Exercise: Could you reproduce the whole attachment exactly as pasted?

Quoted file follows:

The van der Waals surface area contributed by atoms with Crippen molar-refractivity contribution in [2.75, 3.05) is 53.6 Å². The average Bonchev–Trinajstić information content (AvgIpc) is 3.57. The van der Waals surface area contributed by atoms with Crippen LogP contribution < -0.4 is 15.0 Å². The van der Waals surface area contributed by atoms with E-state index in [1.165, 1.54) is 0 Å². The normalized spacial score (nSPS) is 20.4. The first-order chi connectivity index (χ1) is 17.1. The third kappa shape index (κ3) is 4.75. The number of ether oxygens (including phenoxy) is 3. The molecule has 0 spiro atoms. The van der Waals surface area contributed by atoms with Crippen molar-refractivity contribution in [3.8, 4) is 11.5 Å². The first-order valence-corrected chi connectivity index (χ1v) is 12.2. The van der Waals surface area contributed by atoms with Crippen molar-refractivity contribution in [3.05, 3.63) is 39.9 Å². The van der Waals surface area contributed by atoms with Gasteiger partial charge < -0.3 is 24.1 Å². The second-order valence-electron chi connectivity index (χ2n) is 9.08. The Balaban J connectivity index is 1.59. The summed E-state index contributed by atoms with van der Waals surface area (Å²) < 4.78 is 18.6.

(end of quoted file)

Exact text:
The van der Waals surface area contributed by atoms with Crippen molar-refractivity contribution in [2.75, 3.05) is 53.6 Å². The average Bonchev–Trinajstić information content (AvgIpc) is 3.57. The van der Waals surface area contributed by atoms with Crippen LogP contribution < -0.4 is 15.0 Å². The van der Waals surface area contributed by atoms with E-state index in [1.165, 1.54) is 0 Å². The normalized spacial score (nSPS) is 20.4. The first-order chi connectivity index (χ1) is 17.1. The third kappa shape index (κ3) is 4.75. The number of ether oxygens (including phenoxy) is 3. The molecule has 0 spiro atoms. The van der Waals surface area contributed by atoms with Crippen molar-refractivity contribution in [3.8, 4) is 11.5 Å². The first-order valence-corrected chi connectivity index (χ1v) is 12.2. The van der Waals surface area contributed by atoms with Crippen molar-refractivity contribution in [3.05, 3.63) is 39.9 Å². The van der Waals surface area contributed by atoms with Gasteiger partial charge < -0.3 is 24.1 Å². The second-order valence-electron chi connectivity index (χ2n) is 9.08. The Balaban J connectivity index is 1.59. The summed E-state index contributed by atoms with van der Waals surface area (Å²) < 4.78 is 18.6.